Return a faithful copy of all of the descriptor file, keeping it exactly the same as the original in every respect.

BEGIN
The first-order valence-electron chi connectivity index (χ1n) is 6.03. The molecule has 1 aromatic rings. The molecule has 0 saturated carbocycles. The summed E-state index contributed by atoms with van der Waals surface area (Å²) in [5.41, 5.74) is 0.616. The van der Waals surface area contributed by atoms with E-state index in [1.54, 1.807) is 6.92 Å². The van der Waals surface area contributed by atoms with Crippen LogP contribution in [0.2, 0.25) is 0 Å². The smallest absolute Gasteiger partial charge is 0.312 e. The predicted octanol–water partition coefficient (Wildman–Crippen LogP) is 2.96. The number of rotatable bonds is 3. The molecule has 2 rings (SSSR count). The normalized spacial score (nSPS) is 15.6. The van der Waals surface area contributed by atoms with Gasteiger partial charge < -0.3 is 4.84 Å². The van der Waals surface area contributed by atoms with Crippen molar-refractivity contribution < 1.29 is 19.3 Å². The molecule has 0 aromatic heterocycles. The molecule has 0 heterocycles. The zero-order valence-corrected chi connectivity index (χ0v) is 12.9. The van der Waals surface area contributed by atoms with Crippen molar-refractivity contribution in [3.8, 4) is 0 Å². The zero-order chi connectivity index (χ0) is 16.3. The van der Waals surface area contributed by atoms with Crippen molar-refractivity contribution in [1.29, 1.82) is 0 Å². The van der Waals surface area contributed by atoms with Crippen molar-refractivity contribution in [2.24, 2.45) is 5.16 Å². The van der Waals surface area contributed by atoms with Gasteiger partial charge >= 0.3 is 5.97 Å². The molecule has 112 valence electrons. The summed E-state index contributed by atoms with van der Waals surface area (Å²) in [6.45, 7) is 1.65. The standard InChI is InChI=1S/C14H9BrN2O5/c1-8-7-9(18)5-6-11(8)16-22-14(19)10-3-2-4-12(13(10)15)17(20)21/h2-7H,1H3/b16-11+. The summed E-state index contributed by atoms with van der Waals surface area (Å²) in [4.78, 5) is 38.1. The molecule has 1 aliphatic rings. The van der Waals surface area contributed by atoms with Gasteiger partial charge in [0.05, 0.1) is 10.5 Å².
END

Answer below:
The first-order valence-electron chi connectivity index (χ1n) is 6.03. The molecule has 1 aromatic rings. The molecule has 0 saturated carbocycles. The summed E-state index contributed by atoms with van der Waals surface area (Å²) in [5.41, 5.74) is 0.616. The van der Waals surface area contributed by atoms with E-state index in [1.54, 1.807) is 6.92 Å². The van der Waals surface area contributed by atoms with Crippen LogP contribution in [0.2, 0.25) is 0 Å². The smallest absolute Gasteiger partial charge is 0.312 e. The predicted octanol–water partition coefficient (Wildman–Crippen LogP) is 2.96. The number of rotatable bonds is 3. The molecule has 2 rings (SSSR count). The normalized spacial score (nSPS) is 15.6. The van der Waals surface area contributed by atoms with Gasteiger partial charge < -0.3 is 4.84 Å². The van der Waals surface area contributed by atoms with Crippen molar-refractivity contribution < 1.29 is 19.3 Å². The molecule has 0 aromatic heterocycles. The molecule has 0 heterocycles. The zero-order valence-corrected chi connectivity index (χ0v) is 12.9. The van der Waals surface area contributed by atoms with Crippen molar-refractivity contribution in [3.8, 4) is 0 Å². The zero-order chi connectivity index (χ0) is 16.3. The van der Waals surface area contributed by atoms with Crippen molar-refractivity contribution in [1.29, 1.82) is 0 Å². The van der Waals surface area contributed by atoms with Crippen molar-refractivity contribution in [2.24, 2.45) is 5.16 Å². The van der Waals surface area contributed by atoms with Gasteiger partial charge >= 0.3 is 5.97 Å². The molecule has 112 valence electrons. The summed E-state index contributed by atoms with van der Waals surface area (Å²) in [6.45, 7) is 1.65. The standard InChI is InChI=1S/C14H9BrN2O5/c1-8-7-9(18)5-6-11(8)16-22-14(19)10-3-2-4-12(13(10)15)17(20)21/h2-7H,1H3/b16-11+. The summed E-state index contributed by atoms with van der Waals surface area (Å²) in [4.78, 5) is 38.1. The molecule has 1 aliphatic rings. The van der Waals surface area contributed by atoms with Gasteiger partial charge in [0.05, 0.1) is 10.5 Å².